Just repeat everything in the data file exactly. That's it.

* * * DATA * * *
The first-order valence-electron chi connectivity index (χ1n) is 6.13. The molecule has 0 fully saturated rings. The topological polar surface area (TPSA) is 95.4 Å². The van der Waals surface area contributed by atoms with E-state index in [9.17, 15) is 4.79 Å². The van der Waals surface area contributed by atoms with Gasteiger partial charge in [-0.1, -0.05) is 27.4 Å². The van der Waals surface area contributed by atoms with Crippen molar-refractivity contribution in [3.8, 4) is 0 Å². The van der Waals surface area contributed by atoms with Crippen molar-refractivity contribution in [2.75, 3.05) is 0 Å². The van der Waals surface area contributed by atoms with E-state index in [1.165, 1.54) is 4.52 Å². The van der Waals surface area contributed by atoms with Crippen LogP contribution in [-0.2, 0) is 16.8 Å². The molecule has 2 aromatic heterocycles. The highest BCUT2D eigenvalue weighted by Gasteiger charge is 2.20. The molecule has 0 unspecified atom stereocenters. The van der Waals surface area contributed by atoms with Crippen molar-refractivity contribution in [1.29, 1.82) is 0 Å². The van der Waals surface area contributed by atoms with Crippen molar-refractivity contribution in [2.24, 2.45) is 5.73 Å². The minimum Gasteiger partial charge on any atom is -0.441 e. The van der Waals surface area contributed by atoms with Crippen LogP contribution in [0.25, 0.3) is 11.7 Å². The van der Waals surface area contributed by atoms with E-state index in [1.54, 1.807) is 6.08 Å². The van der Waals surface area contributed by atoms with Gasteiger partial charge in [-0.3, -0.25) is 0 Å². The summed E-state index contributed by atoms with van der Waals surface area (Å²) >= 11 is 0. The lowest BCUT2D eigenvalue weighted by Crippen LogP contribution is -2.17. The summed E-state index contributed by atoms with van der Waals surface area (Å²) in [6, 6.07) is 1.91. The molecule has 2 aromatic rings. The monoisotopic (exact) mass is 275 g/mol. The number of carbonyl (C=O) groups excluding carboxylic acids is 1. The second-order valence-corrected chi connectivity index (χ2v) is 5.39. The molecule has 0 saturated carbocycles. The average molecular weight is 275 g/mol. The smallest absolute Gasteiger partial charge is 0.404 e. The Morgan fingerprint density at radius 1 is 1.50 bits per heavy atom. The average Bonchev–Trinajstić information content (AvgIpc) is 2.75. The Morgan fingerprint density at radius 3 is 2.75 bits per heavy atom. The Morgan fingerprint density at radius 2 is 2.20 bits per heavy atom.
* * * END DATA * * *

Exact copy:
The first-order valence-electron chi connectivity index (χ1n) is 6.13. The molecule has 0 fully saturated rings. The topological polar surface area (TPSA) is 95.4 Å². The van der Waals surface area contributed by atoms with E-state index in [9.17, 15) is 4.79 Å². The van der Waals surface area contributed by atoms with Gasteiger partial charge in [-0.1, -0.05) is 27.4 Å². The van der Waals surface area contributed by atoms with Crippen molar-refractivity contribution in [3.8, 4) is 0 Å². The van der Waals surface area contributed by atoms with Crippen molar-refractivity contribution in [2.75, 3.05) is 0 Å². The van der Waals surface area contributed by atoms with E-state index in [1.165, 1.54) is 4.52 Å². The van der Waals surface area contributed by atoms with Crippen LogP contribution in [-0.2, 0) is 16.8 Å². The molecule has 2 aromatic heterocycles. The highest BCUT2D eigenvalue weighted by Gasteiger charge is 2.20. The molecule has 0 unspecified atom stereocenters. The van der Waals surface area contributed by atoms with Crippen molar-refractivity contribution in [1.29, 1.82) is 0 Å². The van der Waals surface area contributed by atoms with Crippen molar-refractivity contribution in [2.24, 2.45) is 5.73 Å². The minimum Gasteiger partial charge on any atom is -0.441 e. The van der Waals surface area contributed by atoms with Crippen LogP contribution in [0.25, 0.3) is 11.7 Å². The van der Waals surface area contributed by atoms with E-state index in [1.54, 1.807) is 6.08 Å². The van der Waals surface area contributed by atoms with Gasteiger partial charge in [-0.3, -0.25) is 0 Å². The summed E-state index contributed by atoms with van der Waals surface area (Å²) >= 11 is 0. The lowest BCUT2D eigenvalue weighted by Crippen LogP contribution is -2.17. The summed E-state index contributed by atoms with van der Waals surface area (Å²) in [6, 6.07) is 1.91. The molecule has 2 aromatic rings. The monoisotopic (exact) mass is 275 g/mol. The number of carbonyl (C=O) groups excluding carboxylic acids is 1. The second-order valence-corrected chi connectivity index (χ2v) is 5.39. The molecule has 0 saturated carbocycles. The average molecular weight is 275 g/mol. The smallest absolute Gasteiger partial charge is 0.404 e. The Morgan fingerprint density at radius 1 is 1.50 bits per heavy atom. The average Bonchev–Trinajstić information content (AvgIpc) is 2.75. The Morgan fingerprint density at radius 3 is 2.75 bits per heavy atom. The Morgan fingerprint density at radius 2 is 2.20 bits per heavy atom.